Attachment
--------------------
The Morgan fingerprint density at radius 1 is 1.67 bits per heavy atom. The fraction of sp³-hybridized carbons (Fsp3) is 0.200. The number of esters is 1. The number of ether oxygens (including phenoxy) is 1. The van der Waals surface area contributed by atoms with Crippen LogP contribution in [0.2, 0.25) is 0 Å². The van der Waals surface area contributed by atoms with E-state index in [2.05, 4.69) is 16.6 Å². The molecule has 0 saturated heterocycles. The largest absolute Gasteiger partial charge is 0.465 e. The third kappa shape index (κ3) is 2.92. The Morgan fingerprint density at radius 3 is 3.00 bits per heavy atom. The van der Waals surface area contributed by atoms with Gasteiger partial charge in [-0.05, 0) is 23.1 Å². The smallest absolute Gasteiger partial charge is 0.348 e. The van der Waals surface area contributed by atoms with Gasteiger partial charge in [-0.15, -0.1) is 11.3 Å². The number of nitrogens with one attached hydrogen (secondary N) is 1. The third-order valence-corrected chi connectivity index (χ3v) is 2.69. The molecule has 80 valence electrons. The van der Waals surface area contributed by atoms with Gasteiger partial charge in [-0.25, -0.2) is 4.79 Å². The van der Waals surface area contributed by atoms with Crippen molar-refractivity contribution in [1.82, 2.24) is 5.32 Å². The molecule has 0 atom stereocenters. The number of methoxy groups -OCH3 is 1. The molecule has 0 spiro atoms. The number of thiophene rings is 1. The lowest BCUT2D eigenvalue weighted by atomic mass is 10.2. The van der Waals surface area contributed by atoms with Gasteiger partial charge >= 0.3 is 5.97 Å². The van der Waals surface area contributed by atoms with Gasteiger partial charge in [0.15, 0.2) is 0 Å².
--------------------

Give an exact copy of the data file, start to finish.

The Morgan fingerprint density at radius 1 is 1.67 bits per heavy atom. The fraction of sp³-hybridized carbons (Fsp3) is 0.200. The number of esters is 1. The number of ether oxygens (including phenoxy) is 1. The van der Waals surface area contributed by atoms with Crippen LogP contribution in [0.2, 0.25) is 0 Å². The van der Waals surface area contributed by atoms with E-state index in [2.05, 4.69) is 16.6 Å². The molecule has 0 saturated heterocycles. The largest absolute Gasteiger partial charge is 0.465 e. The third kappa shape index (κ3) is 2.92. The Morgan fingerprint density at radius 3 is 3.00 bits per heavy atom. The van der Waals surface area contributed by atoms with Gasteiger partial charge in [-0.05, 0) is 23.1 Å². The smallest absolute Gasteiger partial charge is 0.348 e. The van der Waals surface area contributed by atoms with Gasteiger partial charge in [-0.15, -0.1) is 11.3 Å². The number of nitrogens with one attached hydrogen (secondary N) is 1. The third-order valence-corrected chi connectivity index (χ3v) is 2.69. The molecule has 80 valence electrons. The van der Waals surface area contributed by atoms with Gasteiger partial charge in [-0.25, -0.2) is 4.79 Å². The van der Waals surface area contributed by atoms with Crippen molar-refractivity contribution in [1.82, 2.24) is 5.32 Å². The molecule has 0 atom stereocenters. The number of methoxy groups -OCH3 is 1. The molecule has 0 spiro atoms. The number of thiophene rings is 1. The lowest BCUT2D eigenvalue weighted by atomic mass is 10.2. The van der Waals surface area contributed by atoms with Gasteiger partial charge >= 0.3 is 5.97 Å². The van der Waals surface area contributed by atoms with Gasteiger partial charge in [0.15, 0.2) is 0 Å².